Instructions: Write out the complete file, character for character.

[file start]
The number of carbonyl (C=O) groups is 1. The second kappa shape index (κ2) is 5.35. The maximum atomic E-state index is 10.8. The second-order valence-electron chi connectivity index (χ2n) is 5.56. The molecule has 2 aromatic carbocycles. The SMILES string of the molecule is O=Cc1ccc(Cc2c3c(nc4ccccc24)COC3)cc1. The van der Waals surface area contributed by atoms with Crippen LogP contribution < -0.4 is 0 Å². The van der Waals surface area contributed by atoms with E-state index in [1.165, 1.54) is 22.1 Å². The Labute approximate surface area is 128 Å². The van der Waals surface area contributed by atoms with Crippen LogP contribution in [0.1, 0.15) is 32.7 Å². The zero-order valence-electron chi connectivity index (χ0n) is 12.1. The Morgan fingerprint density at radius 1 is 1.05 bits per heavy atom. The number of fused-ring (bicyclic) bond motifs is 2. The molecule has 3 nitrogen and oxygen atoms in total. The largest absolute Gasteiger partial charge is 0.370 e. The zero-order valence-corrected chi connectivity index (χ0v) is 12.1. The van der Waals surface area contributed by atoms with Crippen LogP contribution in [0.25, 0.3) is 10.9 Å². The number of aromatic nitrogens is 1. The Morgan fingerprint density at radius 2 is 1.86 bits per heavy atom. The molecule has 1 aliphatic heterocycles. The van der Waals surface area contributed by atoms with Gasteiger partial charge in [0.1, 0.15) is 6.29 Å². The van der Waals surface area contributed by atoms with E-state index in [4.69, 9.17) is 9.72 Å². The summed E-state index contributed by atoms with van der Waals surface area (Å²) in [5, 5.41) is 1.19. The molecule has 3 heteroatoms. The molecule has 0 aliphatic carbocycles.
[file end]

The number of carbonyl (C=O) groups is 1. The second kappa shape index (κ2) is 5.35. The maximum atomic E-state index is 10.8. The second-order valence-electron chi connectivity index (χ2n) is 5.56. The molecule has 2 aromatic carbocycles. The SMILES string of the molecule is O=Cc1ccc(Cc2c3c(nc4ccccc24)COC3)cc1. The van der Waals surface area contributed by atoms with Crippen LogP contribution < -0.4 is 0 Å². The van der Waals surface area contributed by atoms with E-state index in [1.165, 1.54) is 22.1 Å². The Labute approximate surface area is 128 Å². The van der Waals surface area contributed by atoms with Crippen LogP contribution in [0.1, 0.15) is 32.7 Å². The zero-order valence-electron chi connectivity index (χ0n) is 12.1. The Morgan fingerprint density at radius 1 is 1.05 bits per heavy atom. The number of fused-ring (bicyclic) bond motifs is 2. The molecule has 3 nitrogen and oxygen atoms in total. The largest absolute Gasteiger partial charge is 0.370 e. The zero-order valence-corrected chi connectivity index (χ0v) is 12.1. The van der Waals surface area contributed by atoms with Crippen LogP contribution in [0.25, 0.3) is 10.9 Å². The number of aromatic nitrogens is 1. The Morgan fingerprint density at radius 2 is 1.86 bits per heavy atom. The molecule has 1 aliphatic heterocycles. The van der Waals surface area contributed by atoms with Gasteiger partial charge in [0.1, 0.15) is 6.29 Å². The van der Waals surface area contributed by atoms with E-state index in [4.69, 9.17) is 9.72 Å². The summed E-state index contributed by atoms with van der Waals surface area (Å²) in [5, 5.41) is 1.19. The molecule has 3 heteroatoms. The molecule has 0 aliphatic carbocycles.